These are notes taken down in Court by some of Lord Bobo’s minions of the broad grounds of decision pronounced by Judge Zaleha binti Yusof when she allowed the application by ZI Publications Sdn Bhd quashed the ban on the book Allah, Kebebasan & Cinta (the Malay translation of the English book by Irshad Manji entitled Allah, Liberty & Love).
This is an application for judicial review for inter alia an order of certiorari against the decision of the 1st Respondent absolutely prohibiting the the printing, importation, production, reproduction, publishing, sale, issue, circulation, distribution or possession of” “Allah, Liberty & Love” and “Allah, Kebebasan & Cinta” (“the Book”).
At the hearing before me on 19.08.2013, Senior Federal Counsel (SFC) had raised a preliminary issue on the locus standi of the Applicant in respect of the English version of the Book, as the Applicant was not the original writer or publisher of the English Book, and no evidence was produced that the Applicant was authorized to represent the publisher. He also raised the issue that Article 10 of the Federal Constitution does not apply to foreign citizens. As to the BM version of the Book, there is no evidence that the Applicant has been authorized to translate the English book into Malay.
The Applicant says it only had to show it was adversely affected. The said Order clearly states that the publisher of the English version is Free Press New York. The Applicant is only shown to be the publisher of the BM version.
The English language is obviously published by a non-citizen. Therefore, the Applicant has no locus standi to challenge the English version.
The BM version clearly shows that the Applicant is the publisher. It is not relevant to show that the Applicant is authorized. Being the publisher, I am of the view the Applicant is clearly adversely affected by the banning of the national language version of the Book, and has the necessary locus standi.
Coming to the substantive hearing of the judicial review:
I have perused the cause papers, submissions and various authorities. The Respondent has given the ground in the Order that the Book “is prejudicial to public order and morality”. In its affidavit, the Respondent says that he relied on the report by JAKIM.
Quotes from R’s affidavit as to his reasons for banning the Book.
The Respondent attached various newspaper cuttings regarding protests regarding the Kalimah Allah and Seksualiti Merdeka issues.
The challenge by the Applicant is also based on illegality, irrationality and disproportionality. This Court has the jurisdiction to review the Respondent’s decision: Ramachandran’s case; Ranjit Kaur v Hotel Excelsior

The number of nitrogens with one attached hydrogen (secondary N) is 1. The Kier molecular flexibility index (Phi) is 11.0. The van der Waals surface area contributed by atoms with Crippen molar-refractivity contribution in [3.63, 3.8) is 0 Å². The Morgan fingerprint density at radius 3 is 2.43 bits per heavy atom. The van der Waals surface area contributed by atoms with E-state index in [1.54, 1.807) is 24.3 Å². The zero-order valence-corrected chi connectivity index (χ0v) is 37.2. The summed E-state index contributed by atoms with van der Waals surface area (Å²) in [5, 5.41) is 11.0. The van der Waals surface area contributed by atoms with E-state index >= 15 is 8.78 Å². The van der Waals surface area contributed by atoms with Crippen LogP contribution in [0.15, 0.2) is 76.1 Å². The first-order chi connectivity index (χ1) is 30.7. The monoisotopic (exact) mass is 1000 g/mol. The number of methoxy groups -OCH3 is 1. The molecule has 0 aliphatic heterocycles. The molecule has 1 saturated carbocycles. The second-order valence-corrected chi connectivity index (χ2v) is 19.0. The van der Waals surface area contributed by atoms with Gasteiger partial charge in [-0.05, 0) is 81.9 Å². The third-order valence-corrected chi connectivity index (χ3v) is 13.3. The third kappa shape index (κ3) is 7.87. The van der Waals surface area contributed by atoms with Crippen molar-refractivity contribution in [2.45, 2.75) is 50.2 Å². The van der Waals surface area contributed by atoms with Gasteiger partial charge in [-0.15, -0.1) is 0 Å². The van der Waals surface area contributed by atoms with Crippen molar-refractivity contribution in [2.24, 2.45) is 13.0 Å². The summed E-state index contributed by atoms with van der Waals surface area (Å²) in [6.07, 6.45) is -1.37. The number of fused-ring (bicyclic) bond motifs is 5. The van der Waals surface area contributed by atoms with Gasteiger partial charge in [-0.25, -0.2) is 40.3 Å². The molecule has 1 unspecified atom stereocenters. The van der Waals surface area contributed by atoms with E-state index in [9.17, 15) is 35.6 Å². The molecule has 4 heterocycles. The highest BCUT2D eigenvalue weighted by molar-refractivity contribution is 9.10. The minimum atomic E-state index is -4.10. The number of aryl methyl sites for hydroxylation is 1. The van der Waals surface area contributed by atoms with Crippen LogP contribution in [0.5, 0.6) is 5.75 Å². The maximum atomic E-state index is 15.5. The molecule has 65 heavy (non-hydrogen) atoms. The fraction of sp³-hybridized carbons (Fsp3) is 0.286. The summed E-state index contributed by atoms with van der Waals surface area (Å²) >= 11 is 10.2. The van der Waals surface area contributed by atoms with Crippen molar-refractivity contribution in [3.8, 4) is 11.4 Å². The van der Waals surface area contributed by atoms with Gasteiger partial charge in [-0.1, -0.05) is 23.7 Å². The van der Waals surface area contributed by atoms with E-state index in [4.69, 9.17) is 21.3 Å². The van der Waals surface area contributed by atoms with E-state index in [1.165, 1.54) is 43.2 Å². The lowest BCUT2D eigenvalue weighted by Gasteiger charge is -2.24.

No doubt s. 7(1) of Act 301 has given the Minister absolute discretion to decide, but that does not mean his discretion cannot be questioned if it can be shown that he has abused his discretion.
Quoting the Sri Lempah case, “every legal power must have limits, otherwise we will have a dictatorship …”
The Minister’s Order says it “is prejudicial” and not “likely to be prejudicial”. This choice of words is important. The Minister must show evidence that actual disorder occurred.
There is a delay of one year between the publication of the English version of the Book, and the BM version, but no prohibition was made earlier. Why was the prohibition only done when the BM version was published?
The ground stated by the Respondent is religious confusion. As the authority only decided to prohibit the Book when it was translated, does it mean only Malay speaking readers would be confused and not English language speakers?
Anyway, the tendency to confuse Muslims was held in the SIS Forum case as not a public order issue. The Respondent has not shown that there was any public disorder.
The Court of Appeal in the SIS Forum case has emphasized that when the ground of “is prejudicial” rather than “likely to be prejudicial” is used, then evidence must be shown.
I agree with the learned counsel for the Applicant that those newspaper cuttings and those incidents shown in the exhibits of the Respondent would only be relevant if the Order was on the ground of “likely” to be prejudicial.
Arumugam’s case was also cited. My view is that Arumugam’s case can be distinguished, because the Book in that case was written in relation to the Kg Medan racial disturbance the Judge pointed out was a public order and national security incident.
I therefore agree with the Applicant’s submissions, except in relation to Malaysia’s international obligations as I do not see how CEDAW applies to the facts of this case.
Certiorari of the Book Ban Order. No order as to costs.
Lawyers for ZI Publications Sdn Bhd: Malik Imtiaz Sarwar, K. Shanmuga & Nizam Bashir
Lawyers for the Government: Noor Hisham bin Ismail, Senior Federal Counsel